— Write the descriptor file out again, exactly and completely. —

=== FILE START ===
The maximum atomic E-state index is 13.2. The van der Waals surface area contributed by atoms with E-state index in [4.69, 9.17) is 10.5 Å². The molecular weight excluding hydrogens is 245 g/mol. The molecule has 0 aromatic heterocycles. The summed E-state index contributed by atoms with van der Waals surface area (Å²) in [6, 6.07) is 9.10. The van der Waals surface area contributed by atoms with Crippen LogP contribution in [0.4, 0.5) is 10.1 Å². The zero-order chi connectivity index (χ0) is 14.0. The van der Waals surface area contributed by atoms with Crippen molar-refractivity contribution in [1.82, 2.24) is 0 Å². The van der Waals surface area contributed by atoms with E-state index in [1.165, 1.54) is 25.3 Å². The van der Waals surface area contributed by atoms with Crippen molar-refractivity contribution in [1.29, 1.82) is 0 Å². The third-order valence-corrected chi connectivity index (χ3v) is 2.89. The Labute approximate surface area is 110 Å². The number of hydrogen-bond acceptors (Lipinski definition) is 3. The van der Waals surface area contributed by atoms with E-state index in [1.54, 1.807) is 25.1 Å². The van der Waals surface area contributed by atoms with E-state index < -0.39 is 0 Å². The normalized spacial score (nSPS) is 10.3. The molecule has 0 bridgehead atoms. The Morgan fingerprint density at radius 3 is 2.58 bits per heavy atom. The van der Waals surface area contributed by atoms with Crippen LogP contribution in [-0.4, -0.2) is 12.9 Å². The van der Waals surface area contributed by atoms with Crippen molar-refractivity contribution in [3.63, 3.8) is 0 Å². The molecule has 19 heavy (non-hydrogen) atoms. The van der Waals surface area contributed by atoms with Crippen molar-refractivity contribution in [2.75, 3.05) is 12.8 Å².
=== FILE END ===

The maximum atomic E-state index is 13.2. The van der Waals surface area contributed by atoms with E-state index in [4.69, 9.17) is 10.5 Å². The molecular weight excluding hydrogens is 245 g/mol. The molecule has 0 aromatic heterocycles. The summed E-state index contributed by atoms with van der Waals surface area (Å²) in [6, 6.07) is 9.10. The van der Waals surface area contributed by atoms with Crippen LogP contribution in [0.4, 0.5) is 10.1 Å². The zero-order chi connectivity index (χ0) is 14.0. The van der Waals surface area contributed by atoms with Crippen molar-refractivity contribution in [1.82, 2.24) is 0 Å². The van der Waals surface area contributed by atoms with E-state index in [1.165, 1.54) is 25.3 Å². The van der Waals surface area contributed by atoms with Crippen molar-refractivity contribution in [1.29, 1.82) is 0 Å². The third-order valence-corrected chi connectivity index (χ3v) is 2.89. The Labute approximate surface area is 110 Å². The number of hydrogen-bond acceptors (Lipinski definition) is 3. The van der Waals surface area contributed by atoms with E-state index in [1.54, 1.807) is 25.1 Å². The van der Waals surface area contributed by atoms with E-state index < -0.39 is 0 Å². The normalized spacial score (nSPS) is 10.3. The molecule has 0 bridgehead atoms. The Morgan fingerprint density at radius 3 is 2.58 bits per heavy atom. The van der Waals surface area contributed by atoms with Crippen LogP contribution in [-0.4, -0.2) is 12.9 Å². The van der Waals surface area contributed by atoms with Crippen molar-refractivity contribution in [3.63, 3.8) is 0 Å². The molecule has 19 heavy (non-hydrogen) atoms. The van der Waals surface area contributed by atoms with Crippen molar-refractivity contribution in [2.75, 3.05) is 12.8 Å².